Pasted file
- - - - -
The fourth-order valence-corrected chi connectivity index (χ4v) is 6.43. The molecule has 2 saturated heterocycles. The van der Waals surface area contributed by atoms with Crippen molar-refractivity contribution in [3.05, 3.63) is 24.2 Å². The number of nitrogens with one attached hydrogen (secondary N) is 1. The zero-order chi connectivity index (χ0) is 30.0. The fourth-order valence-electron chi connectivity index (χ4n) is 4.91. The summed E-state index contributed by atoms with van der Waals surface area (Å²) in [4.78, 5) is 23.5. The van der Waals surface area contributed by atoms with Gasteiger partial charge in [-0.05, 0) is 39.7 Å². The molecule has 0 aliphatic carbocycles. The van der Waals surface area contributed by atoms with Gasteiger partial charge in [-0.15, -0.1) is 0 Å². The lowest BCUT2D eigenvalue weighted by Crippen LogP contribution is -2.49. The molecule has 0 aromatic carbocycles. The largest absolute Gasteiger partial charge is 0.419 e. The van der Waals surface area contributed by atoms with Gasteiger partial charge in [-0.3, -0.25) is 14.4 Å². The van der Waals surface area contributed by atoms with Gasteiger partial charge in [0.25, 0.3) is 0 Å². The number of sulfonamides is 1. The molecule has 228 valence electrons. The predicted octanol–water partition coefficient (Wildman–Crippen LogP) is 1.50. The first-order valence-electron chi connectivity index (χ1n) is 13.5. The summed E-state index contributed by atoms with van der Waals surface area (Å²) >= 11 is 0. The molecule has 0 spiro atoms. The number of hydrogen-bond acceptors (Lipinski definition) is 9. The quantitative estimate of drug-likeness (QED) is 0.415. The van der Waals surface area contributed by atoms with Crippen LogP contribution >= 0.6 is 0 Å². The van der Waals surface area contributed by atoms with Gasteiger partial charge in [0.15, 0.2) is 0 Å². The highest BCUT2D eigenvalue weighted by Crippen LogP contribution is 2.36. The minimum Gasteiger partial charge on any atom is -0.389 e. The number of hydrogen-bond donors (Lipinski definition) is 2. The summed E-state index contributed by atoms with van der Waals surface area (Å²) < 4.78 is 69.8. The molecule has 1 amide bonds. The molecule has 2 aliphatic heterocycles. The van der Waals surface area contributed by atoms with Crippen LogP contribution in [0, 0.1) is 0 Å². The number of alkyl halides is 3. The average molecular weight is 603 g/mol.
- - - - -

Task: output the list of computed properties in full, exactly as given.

The fourth-order valence-corrected chi connectivity index (χ4v) is 6.43. The molecule has 2 saturated heterocycles. The van der Waals surface area contributed by atoms with Crippen molar-refractivity contribution in [3.05, 3.63) is 24.2 Å². The number of nitrogens with one attached hydrogen (secondary N) is 1. The zero-order chi connectivity index (χ0) is 30.0. The fourth-order valence-electron chi connectivity index (χ4n) is 4.91. The summed E-state index contributed by atoms with van der Waals surface area (Å²) in [4.78, 5) is 23.5. The van der Waals surface area contributed by atoms with Gasteiger partial charge in [-0.05, 0) is 39.7 Å². The molecule has 0 aliphatic carbocycles. The van der Waals surface area contributed by atoms with Gasteiger partial charge in [-0.15, -0.1) is 0 Å². The lowest BCUT2D eigenvalue weighted by Crippen LogP contribution is -2.49. The molecule has 0 aromatic carbocycles. The largest absolute Gasteiger partial charge is 0.419 e. The van der Waals surface area contributed by atoms with Gasteiger partial charge in [-0.3, -0.25) is 14.4 Å². The van der Waals surface area contributed by atoms with Gasteiger partial charge in [0.25, 0.3) is 0 Å². The number of sulfonamides is 1. The molecule has 228 valence electrons. The predicted octanol–water partition coefficient (Wildman–Crippen LogP) is 1.50. The first-order valence-electron chi connectivity index (χ1n) is 13.5. The summed E-state index contributed by atoms with van der Waals surface area (Å²) >= 11 is 0. The molecule has 0 spiro atoms. The number of hydrogen-bond acceptors (Lipinski definition) is 9. The quantitative estimate of drug-likeness (QED) is 0.415. The van der Waals surface area contributed by atoms with Crippen LogP contribution >= 0.6 is 0 Å². The van der Waals surface area contributed by atoms with Gasteiger partial charge in [0.15, 0.2) is 0 Å². The highest BCUT2D eigenvalue weighted by Crippen LogP contribution is 2.36. The minimum Gasteiger partial charge on any atom is -0.389 e. The number of hydrogen-bond donors (Lipinski definition) is 2. The summed E-state index contributed by atoms with van der Waals surface area (Å²) < 4.78 is 69.8. The molecule has 1 amide bonds. The molecule has 2 aliphatic heterocycles. The van der Waals surface area contributed by atoms with Crippen LogP contribution in [0, 0.1) is 0 Å². The number of alkyl halides is 3. The average molecular weight is 603 g/mol.